The HIV epidemic was a horrific incident that left 324,029 people dead in the 1980s and 90s. Most of these people were gay men which led to even further stigmatization of the disease and community in general. However with popular culture such as influencers and acceptance of the LGBTQ population, HIV has been dramatically normalized.
Identifying signs of substance misuse can be difficult, but there are a few things to look out for. For example, there are specific cultures within LGBTQ communities that tend to participate in a certain type of party. These participants often use meth or MDMA.
Transgender individuals in particular are especially at risk for turning to addictive substances, specifically to deal with feelings of anxiety or loneliness. Transgender individuals are at a much higher risk for negative stigma and discrimination. One study found that transgender individuals are more than twice as likely to use Cocaine or Meth.
Dual Diagnosis in the LGBTQ Community
Because of the fact that many members of the LGBTQ community are often required to live a life hiding their sexuality, it can cause mental health problems. Hiding sexuality is usually due to a fear of rejection, resulting in living a double life. This type of psychological issue is one that can lead to the development of mental health disorders and emotional distress.
Dual diagnosis is the act of a mental health problem along with an addiction disorder. Common mental health disorders often found in the LGBTQ community include:
- Major depression
- Generalized anxiety disorder
- High levels of stress
- Suicide attempts or self-harming tendencies
There are also some physical and health issues related to being of LGBTQ. In some cases these can contribute to addiction:
- Compulsive sexual behavior
- Sexual dysfunction
- Sex or HIV-related anxiety
- Sexual abuse or assault
Because there are many individuals who identify as LGBTQ that have a co-occurring mental or sexual disorder, it can lead to substance abuse or make it worse. This is why it is important for anyone who has a dual diagnosis to treat both parts of their disorders.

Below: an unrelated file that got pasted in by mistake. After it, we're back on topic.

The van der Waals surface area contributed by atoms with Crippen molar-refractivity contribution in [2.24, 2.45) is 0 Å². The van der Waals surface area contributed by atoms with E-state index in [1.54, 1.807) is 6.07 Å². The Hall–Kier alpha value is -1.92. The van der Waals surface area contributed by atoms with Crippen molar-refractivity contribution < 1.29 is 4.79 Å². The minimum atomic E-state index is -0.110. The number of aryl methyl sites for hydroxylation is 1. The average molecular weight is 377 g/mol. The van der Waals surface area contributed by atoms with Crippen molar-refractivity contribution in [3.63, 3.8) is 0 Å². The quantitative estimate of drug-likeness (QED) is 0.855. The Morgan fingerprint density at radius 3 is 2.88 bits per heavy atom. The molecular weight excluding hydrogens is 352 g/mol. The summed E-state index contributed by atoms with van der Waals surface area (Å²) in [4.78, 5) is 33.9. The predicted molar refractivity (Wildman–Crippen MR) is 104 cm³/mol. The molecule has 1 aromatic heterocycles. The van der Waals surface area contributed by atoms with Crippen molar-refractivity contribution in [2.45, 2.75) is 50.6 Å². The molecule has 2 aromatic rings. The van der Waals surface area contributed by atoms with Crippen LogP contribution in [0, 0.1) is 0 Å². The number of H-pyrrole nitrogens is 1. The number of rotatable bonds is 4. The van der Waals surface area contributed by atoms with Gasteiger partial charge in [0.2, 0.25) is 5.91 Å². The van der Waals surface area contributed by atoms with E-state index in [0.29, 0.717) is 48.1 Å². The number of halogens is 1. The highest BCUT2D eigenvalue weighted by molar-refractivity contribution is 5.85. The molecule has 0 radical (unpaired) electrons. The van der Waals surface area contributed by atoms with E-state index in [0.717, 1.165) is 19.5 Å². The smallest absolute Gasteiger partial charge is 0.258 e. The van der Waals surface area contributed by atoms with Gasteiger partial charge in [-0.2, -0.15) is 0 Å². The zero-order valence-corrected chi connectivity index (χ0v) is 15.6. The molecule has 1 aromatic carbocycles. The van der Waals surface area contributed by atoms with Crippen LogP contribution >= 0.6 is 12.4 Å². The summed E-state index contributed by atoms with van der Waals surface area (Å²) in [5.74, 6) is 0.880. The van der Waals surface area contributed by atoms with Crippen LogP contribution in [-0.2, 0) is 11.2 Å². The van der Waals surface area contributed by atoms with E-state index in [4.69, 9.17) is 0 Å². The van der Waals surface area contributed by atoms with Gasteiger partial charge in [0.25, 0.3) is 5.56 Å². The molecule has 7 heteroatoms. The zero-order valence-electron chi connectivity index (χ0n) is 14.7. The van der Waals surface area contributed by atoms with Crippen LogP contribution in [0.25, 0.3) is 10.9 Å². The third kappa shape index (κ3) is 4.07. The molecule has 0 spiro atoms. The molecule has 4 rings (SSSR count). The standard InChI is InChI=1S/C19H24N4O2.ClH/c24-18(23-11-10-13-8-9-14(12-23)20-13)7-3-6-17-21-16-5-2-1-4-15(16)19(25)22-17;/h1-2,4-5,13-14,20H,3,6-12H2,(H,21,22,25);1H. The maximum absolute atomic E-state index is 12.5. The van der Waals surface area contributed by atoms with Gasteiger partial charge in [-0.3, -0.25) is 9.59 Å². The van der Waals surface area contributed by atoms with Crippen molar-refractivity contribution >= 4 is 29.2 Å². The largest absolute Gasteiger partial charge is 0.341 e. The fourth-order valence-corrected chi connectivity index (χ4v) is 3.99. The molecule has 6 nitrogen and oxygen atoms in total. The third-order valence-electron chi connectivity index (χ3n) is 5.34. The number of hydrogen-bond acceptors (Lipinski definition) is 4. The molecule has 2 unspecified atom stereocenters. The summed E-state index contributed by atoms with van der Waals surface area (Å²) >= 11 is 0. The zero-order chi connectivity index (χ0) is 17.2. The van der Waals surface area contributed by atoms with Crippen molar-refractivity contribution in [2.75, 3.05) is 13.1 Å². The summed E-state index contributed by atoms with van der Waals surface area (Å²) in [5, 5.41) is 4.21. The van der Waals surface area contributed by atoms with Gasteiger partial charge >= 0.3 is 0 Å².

At our treatment center, we pride ourselves on being LGBT-friendly. We not only accept members of the gay community, but we welcome them with open arms. We even have some team members that are part of the LGBT community.
They understand the unique experiences that you are going through. We help to promote a culture that you feel comfortable in as someone of the LGBTQ community. We work to promote an atmosphere for all lesbian, gay, bisexual, transgender, or questioning clients to feel comfortable.
You can choose from the following treatment programs in our facilities:
- Inpatient rehab program: Our treatment facilities offer patients short-term stays between 28 to 30 days, as well as longer periods of time that can range up to six months. You will live in the facility for the duration of your treatment.
- Intensive outpatient program: For those who are unable to commit to 30+ days in a treatment program, outpatient programs are the next best option.
- Detox program: Also known as medical detox, this is the process of helping rid the body of alcohol or drugs. It is important to go through a detox in a facility to avoid dangerous withdrawal symptoms.
- Dual diagnosis treatment program: For those who suffer from dual diagnosis, going to a treatment program that specializes in the care of both disorders is essential.
We can make personalized plans for LGBTQ clients, and we create safe spaces for LGBTQ clients. Making subcultural connections in recovery programs also increases chances of success. We believe that choosing a proud LGBTQ path to recovery with The Discovery House is the best chance you have at sobriety.